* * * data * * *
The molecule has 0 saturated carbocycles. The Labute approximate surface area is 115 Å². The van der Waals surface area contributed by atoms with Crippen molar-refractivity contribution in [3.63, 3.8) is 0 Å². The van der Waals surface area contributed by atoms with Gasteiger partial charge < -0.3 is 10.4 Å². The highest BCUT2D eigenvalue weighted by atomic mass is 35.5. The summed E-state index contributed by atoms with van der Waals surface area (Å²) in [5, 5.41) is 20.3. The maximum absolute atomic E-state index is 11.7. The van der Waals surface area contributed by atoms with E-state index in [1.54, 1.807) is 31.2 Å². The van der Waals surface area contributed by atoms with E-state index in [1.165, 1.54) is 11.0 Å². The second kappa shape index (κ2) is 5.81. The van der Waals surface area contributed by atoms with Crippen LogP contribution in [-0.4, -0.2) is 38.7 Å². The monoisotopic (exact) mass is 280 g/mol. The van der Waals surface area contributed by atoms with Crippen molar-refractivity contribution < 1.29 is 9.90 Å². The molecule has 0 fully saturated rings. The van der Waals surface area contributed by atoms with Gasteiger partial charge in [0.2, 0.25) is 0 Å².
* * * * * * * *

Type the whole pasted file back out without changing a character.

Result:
The molecule has 0 saturated carbocycles. The Labute approximate surface area is 115 Å². The van der Waals surface area contributed by atoms with Crippen molar-refractivity contribution in [3.63, 3.8) is 0 Å². The van der Waals surface area contributed by atoms with Gasteiger partial charge < -0.3 is 10.4 Å². The highest BCUT2D eigenvalue weighted by atomic mass is 35.5. The summed E-state index contributed by atoms with van der Waals surface area (Å²) in [5, 5.41) is 20.3. The maximum absolute atomic E-state index is 11.7. The van der Waals surface area contributed by atoms with E-state index in [1.54, 1.807) is 31.2 Å². The van der Waals surface area contributed by atoms with E-state index in [1.165, 1.54) is 11.0 Å². The second kappa shape index (κ2) is 5.81. The van der Waals surface area contributed by atoms with Crippen LogP contribution in [-0.4, -0.2) is 38.7 Å². The monoisotopic (exact) mass is 280 g/mol. The van der Waals surface area contributed by atoms with Crippen molar-refractivity contribution < 1.29 is 9.90 Å². The molecule has 0 fully saturated rings. The van der Waals surface area contributed by atoms with Gasteiger partial charge in [0.2, 0.25) is 0 Å².